This release comes with a Bengali LPCM 1.0 audio mix. Now, I usually prefer audio presentations in 5.1 or at least 2.0, but Criterion is always set on staying true to the source. There is really nothing to write home about this audio presentation, other than it sounds great for what it is. The dialogue is always crystal clear with all of the pops, cracks, and hissing removed.
The score adds to the overall drama of the film, but since this a 1.0 mix, the feeling and emotion of the music doesn't have as big an effect. Don't expect much from this audio presentation, other than the fact that it's been cleaned up nicely and remains true to the the original source.
- Interview With Madhabi Mukherjee and Soumitra Chatterjee (HD, 17 mins) - In this new 2013 interview, the two main actors Madhabi Mukherjee (Charulata) and Soumitra Chatterjee (Amal) discuss the making of the film. They talk about the filming process, their characters, the impact it's had on film, and of course the style of director Satyajit Ray. This is a must see.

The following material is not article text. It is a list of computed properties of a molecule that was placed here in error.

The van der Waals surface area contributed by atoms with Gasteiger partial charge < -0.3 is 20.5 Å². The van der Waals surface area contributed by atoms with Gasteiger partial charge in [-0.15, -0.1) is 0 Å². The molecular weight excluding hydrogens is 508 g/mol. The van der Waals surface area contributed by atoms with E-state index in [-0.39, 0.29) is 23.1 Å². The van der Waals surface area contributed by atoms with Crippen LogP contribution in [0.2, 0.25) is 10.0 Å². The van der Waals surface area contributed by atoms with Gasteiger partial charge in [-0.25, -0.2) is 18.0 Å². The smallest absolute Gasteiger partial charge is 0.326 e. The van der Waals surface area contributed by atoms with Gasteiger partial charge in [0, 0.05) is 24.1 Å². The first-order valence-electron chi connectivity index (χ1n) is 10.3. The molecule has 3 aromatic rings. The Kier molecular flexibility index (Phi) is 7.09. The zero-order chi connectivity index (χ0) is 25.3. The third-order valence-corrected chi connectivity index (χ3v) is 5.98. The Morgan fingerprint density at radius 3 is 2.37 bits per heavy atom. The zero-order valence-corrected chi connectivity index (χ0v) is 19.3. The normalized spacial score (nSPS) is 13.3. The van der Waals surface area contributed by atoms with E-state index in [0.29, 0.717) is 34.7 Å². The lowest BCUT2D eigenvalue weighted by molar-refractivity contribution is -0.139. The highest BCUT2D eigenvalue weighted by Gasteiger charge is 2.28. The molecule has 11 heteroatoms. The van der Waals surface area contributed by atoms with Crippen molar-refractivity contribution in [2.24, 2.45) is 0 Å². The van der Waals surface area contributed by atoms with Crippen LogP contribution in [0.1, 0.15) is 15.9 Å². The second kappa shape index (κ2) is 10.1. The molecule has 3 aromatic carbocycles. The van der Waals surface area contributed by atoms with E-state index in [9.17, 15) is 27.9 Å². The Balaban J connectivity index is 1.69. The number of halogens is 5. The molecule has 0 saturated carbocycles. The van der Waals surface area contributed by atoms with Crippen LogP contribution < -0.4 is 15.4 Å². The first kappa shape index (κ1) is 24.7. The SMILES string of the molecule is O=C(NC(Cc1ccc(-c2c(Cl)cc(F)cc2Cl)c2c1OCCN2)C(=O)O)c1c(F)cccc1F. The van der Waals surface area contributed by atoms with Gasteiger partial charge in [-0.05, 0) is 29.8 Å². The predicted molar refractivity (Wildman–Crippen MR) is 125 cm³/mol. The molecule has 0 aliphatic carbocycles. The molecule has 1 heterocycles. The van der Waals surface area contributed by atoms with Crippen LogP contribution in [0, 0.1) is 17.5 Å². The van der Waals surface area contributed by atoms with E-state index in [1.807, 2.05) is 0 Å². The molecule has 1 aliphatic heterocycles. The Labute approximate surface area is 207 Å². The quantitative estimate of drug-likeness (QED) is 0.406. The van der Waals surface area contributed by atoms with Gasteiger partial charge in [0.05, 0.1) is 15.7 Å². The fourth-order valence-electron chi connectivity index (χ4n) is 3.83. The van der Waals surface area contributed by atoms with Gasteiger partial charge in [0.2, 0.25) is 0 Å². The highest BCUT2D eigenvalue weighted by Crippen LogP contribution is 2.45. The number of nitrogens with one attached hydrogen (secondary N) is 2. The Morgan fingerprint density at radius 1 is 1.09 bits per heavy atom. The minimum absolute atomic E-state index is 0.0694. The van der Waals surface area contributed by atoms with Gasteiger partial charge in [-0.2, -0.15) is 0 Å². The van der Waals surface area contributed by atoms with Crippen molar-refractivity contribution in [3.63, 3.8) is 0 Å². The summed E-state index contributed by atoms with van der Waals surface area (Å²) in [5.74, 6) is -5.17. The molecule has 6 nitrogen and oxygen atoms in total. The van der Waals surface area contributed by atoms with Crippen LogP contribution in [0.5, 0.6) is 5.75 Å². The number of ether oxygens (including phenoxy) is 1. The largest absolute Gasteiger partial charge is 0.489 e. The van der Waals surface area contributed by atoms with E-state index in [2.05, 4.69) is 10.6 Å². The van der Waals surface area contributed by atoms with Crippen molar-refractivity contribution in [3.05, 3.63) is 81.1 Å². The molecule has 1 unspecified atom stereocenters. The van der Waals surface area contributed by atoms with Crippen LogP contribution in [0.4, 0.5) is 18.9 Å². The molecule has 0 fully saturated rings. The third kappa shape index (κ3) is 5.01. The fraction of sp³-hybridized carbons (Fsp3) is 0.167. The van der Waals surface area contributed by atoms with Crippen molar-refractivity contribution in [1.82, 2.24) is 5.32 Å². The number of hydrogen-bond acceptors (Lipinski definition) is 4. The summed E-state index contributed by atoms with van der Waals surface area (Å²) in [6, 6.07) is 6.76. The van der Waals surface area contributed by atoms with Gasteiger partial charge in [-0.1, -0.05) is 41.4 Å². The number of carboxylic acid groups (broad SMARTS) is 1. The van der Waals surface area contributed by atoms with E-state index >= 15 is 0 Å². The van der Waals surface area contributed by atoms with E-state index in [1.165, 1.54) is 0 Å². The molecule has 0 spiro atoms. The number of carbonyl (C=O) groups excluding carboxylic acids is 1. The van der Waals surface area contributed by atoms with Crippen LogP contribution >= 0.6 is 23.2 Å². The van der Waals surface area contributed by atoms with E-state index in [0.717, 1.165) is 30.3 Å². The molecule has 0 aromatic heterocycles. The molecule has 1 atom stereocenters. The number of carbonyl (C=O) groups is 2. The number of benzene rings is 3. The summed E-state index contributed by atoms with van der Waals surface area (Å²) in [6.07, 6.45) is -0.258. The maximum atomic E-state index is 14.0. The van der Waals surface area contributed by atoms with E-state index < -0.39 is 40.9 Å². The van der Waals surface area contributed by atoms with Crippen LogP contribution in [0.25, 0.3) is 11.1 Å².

- Adapting Tagore (HD, 24 mins) - Again in 2013, film expert Moinak Biswas and historian Supriya Chaudhuri discuss the life and career of Satyajit Ray as well as how he adapted the film from the book 'The Broken Nest'.
- Interview With Satyajit Ray (13 mins) - Here is an audio interview between Satyajit Ray and film critic Gideon Bachmann, which was recroded in 1966, where they discuss his directing style, influences, and themes.
- Criterion Booklet - Here is a 32 page illustrated booklet that features the technical aspects of the film, the cast, and an essay by Phillip Kemp on Ray and his film, as well as an interview with the director from 1985.
Criterion has knocked it out of the park yet again with Satyajit Ray's 'Charulata'. The film is recognized as his greatest achievement in film. The film itself is beautiful and wonderfully acted. The video is top notch, Audio is true to the original source. The extras are amazing. This is a film you should see. It looks incredible on Blu-ray. Highly recommended.